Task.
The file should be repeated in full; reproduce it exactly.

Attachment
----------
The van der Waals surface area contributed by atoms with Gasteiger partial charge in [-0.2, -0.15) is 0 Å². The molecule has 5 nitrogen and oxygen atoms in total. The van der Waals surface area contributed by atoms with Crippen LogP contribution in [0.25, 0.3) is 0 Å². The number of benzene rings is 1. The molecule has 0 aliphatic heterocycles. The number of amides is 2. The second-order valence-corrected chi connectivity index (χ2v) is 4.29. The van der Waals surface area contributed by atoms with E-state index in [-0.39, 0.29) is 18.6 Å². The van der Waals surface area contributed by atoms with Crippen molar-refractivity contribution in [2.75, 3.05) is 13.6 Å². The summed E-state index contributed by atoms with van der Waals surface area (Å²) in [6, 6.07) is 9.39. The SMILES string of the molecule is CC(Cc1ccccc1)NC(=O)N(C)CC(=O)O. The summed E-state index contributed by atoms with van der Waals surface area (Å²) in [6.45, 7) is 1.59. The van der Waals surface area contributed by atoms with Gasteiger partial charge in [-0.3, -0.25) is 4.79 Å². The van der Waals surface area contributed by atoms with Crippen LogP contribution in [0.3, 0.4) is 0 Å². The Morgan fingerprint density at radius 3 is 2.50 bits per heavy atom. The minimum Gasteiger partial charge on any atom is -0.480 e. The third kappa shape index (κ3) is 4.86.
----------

The van der Waals surface area contributed by atoms with Gasteiger partial charge in [-0.2, -0.15) is 0 Å². The molecule has 5 nitrogen and oxygen atoms in total. The van der Waals surface area contributed by atoms with Crippen LogP contribution in [0.25, 0.3) is 0 Å². The number of benzene rings is 1. The molecule has 0 aliphatic heterocycles. The number of amides is 2. The second-order valence-corrected chi connectivity index (χ2v) is 4.29. The van der Waals surface area contributed by atoms with E-state index in [-0.39, 0.29) is 18.6 Å². The van der Waals surface area contributed by atoms with Crippen molar-refractivity contribution in [2.75, 3.05) is 13.6 Å². The summed E-state index contributed by atoms with van der Waals surface area (Å²) in [6, 6.07) is 9.39. The SMILES string of the molecule is CC(Cc1ccccc1)NC(=O)N(C)CC(=O)O. The summed E-state index contributed by atoms with van der Waals surface area (Å²) in [6.45, 7) is 1.59. The van der Waals surface area contributed by atoms with Gasteiger partial charge in [-0.3, -0.25) is 4.79 Å². The van der Waals surface area contributed by atoms with Crippen LogP contribution in [0.3, 0.4) is 0 Å². The Morgan fingerprint density at radius 3 is 2.50 bits per heavy atom. The minimum Gasteiger partial charge on any atom is -0.480 e. The third kappa shape index (κ3) is 4.86.